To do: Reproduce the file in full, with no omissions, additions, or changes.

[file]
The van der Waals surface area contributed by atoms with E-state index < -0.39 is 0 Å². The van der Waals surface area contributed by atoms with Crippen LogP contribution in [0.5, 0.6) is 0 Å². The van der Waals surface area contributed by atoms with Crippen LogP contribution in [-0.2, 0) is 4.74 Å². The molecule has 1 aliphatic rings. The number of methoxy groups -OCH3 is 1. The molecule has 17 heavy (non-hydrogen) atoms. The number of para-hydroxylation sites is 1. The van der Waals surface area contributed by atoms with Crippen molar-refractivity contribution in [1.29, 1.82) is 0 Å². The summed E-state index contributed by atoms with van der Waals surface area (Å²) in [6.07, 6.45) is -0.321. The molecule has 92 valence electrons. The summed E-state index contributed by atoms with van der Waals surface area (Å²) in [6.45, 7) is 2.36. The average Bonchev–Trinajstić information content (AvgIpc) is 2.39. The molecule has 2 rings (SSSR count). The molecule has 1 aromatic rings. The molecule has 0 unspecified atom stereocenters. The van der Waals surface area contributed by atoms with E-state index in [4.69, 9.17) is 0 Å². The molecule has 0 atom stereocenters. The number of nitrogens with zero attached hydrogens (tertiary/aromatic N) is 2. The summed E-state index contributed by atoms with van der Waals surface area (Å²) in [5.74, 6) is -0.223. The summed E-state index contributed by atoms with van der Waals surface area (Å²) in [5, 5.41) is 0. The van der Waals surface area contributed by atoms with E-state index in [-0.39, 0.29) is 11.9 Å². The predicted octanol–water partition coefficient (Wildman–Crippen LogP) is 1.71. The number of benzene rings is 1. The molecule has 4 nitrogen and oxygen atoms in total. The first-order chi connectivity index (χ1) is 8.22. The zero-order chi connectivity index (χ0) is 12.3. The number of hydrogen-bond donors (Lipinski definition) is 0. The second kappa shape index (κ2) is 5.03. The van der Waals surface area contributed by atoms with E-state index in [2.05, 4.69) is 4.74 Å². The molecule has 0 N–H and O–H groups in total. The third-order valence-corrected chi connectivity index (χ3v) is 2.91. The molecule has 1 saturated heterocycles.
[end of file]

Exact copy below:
The van der Waals surface area contributed by atoms with E-state index < -0.39 is 0 Å². The van der Waals surface area contributed by atoms with Crippen LogP contribution in [0.5, 0.6) is 0 Å². The van der Waals surface area contributed by atoms with Crippen LogP contribution in [-0.2, 0) is 4.74 Å². The molecule has 1 aliphatic rings. The number of methoxy groups -OCH3 is 1. The molecule has 17 heavy (non-hydrogen) atoms. The number of para-hydroxylation sites is 1. The van der Waals surface area contributed by atoms with Crippen molar-refractivity contribution in [1.29, 1.82) is 0 Å². The summed E-state index contributed by atoms with van der Waals surface area (Å²) in [6.07, 6.45) is -0.321. The molecule has 92 valence electrons. The summed E-state index contributed by atoms with van der Waals surface area (Å²) in [6.45, 7) is 2.36. The average Bonchev–Trinajstić information content (AvgIpc) is 2.39. The molecule has 2 rings (SSSR count). The molecule has 1 aromatic rings. The molecule has 0 unspecified atom stereocenters. The van der Waals surface area contributed by atoms with E-state index in [4.69, 9.17) is 0 Å². The molecule has 0 atom stereocenters. The number of nitrogens with zero attached hydrogens (tertiary/aromatic N) is 2. The summed E-state index contributed by atoms with van der Waals surface area (Å²) in [5.74, 6) is -0.223. The summed E-state index contributed by atoms with van der Waals surface area (Å²) in [5, 5.41) is 0. The van der Waals surface area contributed by atoms with E-state index in [-0.39, 0.29) is 11.9 Å². The predicted octanol–water partition coefficient (Wildman–Crippen LogP) is 1.71. The number of benzene rings is 1. The molecule has 4 nitrogen and oxygen atoms in total. The first-order chi connectivity index (χ1) is 8.22. The zero-order chi connectivity index (χ0) is 12.3. The number of hydrogen-bond donors (Lipinski definition) is 0. The second kappa shape index (κ2) is 5.03. The van der Waals surface area contributed by atoms with E-state index in [2.05, 4.69) is 4.74 Å². The molecule has 0 N–H and O–H groups in total. The third-order valence-corrected chi connectivity index (χ3v) is 2.91. The molecule has 1 saturated heterocycles.